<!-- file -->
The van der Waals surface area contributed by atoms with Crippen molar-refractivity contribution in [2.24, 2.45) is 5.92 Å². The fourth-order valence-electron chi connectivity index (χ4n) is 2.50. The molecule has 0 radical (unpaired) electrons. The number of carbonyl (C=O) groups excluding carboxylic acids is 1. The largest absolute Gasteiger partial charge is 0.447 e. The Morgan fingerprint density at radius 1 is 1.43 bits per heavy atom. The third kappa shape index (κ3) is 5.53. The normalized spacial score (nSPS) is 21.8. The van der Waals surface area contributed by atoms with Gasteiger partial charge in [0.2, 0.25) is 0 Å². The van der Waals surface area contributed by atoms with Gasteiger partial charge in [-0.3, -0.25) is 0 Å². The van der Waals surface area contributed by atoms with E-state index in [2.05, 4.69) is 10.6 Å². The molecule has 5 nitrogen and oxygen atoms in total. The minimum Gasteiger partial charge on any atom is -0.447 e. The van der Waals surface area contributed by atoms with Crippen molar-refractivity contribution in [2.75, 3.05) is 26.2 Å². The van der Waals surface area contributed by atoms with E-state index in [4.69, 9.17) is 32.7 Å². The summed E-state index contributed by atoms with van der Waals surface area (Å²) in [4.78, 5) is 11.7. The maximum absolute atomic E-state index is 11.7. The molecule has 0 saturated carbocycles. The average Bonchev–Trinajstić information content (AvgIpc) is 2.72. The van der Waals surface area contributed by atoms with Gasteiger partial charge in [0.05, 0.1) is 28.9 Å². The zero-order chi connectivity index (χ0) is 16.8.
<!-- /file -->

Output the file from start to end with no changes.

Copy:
The van der Waals surface area contributed by atoms with Crippen molar-refractivity contribution in [2.24, 2.45) is 5.92 Å². The fourth-order valence-electron chi connectivity index (χ4n) is 2.50. The molecule has 0 radical (unpaired) electrons. The number of carbonyl (C=O) groups excluding carboxylic acids is 1. The largest absolute Gasteiger partial charge is 0.447 e. The Morgan fingerprint density at radius 1 is 1.43 bits per heavy atom. The third kappa shape index (κ3) is 5.53. The normalized spacial score (nSPS) is 21.8. The van der Waals surface area contributed by atoms with Gasteiger partial charge in [0.2, 0.25) is 0 Å². The van der Waals surface area contributed by atoms with Gasteiger partial charge in [-0.3, -0.25) is 0 Å². The van der Waals surface area contributed by atoms with E-state index in [2.05, 4.69) is 10.6 Å². The molecule has 5 nitrogen and oxygen atoms in total. The minimum Gasteiger partial charge on any atom is -0.447 e. The van der Waals surface area contributed by atoms with Crippen molar-refractivity contribution in [2.75, 3.05) is 26.2 Å². The van der Waals surface area contributed by atoms with E-state index in [4.69, 9.17) is 32.7 Å². The summed E-state index contributed by atoms with van der Waals surface area (Å²) in [4.78, 5) is 11.7. The maximum absolute atomic E-state index is 11.7. The molecule has 0 saturated carbocycles. The average Bonchev–Trinajstić information content (AvgIpc) is 2.72. The van der Waals surface area contributed by atoms with Gasteiger partial charge in [0.05, 0.1) is 28.9 Å². The zero-order chi connectivity index (χ0) is 16.8.